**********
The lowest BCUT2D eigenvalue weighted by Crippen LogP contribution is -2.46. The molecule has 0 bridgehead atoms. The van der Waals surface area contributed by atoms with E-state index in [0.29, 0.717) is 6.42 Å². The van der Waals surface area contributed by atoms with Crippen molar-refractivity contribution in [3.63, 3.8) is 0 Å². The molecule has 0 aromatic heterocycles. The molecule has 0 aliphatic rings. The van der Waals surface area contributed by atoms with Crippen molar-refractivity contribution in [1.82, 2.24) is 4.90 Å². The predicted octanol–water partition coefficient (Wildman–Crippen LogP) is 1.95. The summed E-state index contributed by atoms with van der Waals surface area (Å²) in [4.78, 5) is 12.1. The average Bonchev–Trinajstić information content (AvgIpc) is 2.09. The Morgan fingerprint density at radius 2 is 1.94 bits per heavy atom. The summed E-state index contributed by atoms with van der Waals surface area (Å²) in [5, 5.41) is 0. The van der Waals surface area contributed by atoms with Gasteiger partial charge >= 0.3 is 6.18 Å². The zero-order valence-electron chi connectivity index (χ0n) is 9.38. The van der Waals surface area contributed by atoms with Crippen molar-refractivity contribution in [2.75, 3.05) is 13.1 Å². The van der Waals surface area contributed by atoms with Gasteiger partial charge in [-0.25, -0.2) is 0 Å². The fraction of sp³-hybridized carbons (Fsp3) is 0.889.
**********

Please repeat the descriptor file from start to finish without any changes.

The lowest BCUT2D eigenvalue weighted by Crippen LogP contribution is -2.46. The molecule has 0 bridgehead atoms. The van der Waals surface area contributed by atoms with E-state index in [0.29, 0.717) is 6.42 Å². The van der Waals surface area contributed by atoms with Crippen molar-refractivity contribution in [3.63, 3.8) is 0 Å². The molecule has 0 aromatic heterocycles. The molecule has 0 aliphatic rings. The van der Waals surface area contributed by atoms with Crippen molar-refractivity contribution in [1.82, 2.24) is 4.90 Å². The predicted octanol–water partition coefficient (Wildman–Crippen LogP) is 1.95. The summed E-state index contributed by atoms with van der Waals surface area (Å²) in [4.78, 5) is 12.1. The average Bonchev–Trinajstić information content (AvgIpc) is 2.09. The Morgan fingerprint density at radius 2 is 1.94 bits per heavy atom. The summed E-state index contributed by atoms with van der Waals surface area (Å²) in [5, 5.41) is 0. The van der Waals surface area contributed by atoms with Gasteiger partial charge >= 0.3 is 6.18 Å². The zero-order valence-electron chi connectivity index (χ0n) is 9.38. The van der Waals surface area contributed by atoms with Crippen molar-refractivity contribution in [2.75, 3.05) is 13.1 Å². The van der Waals surface area contributed by atoms with Gasteiger partial charge in [-0.25, -0.2) is 0 Å². The fraction of sp³-hybridized carbons (Fsp3) is 0.889.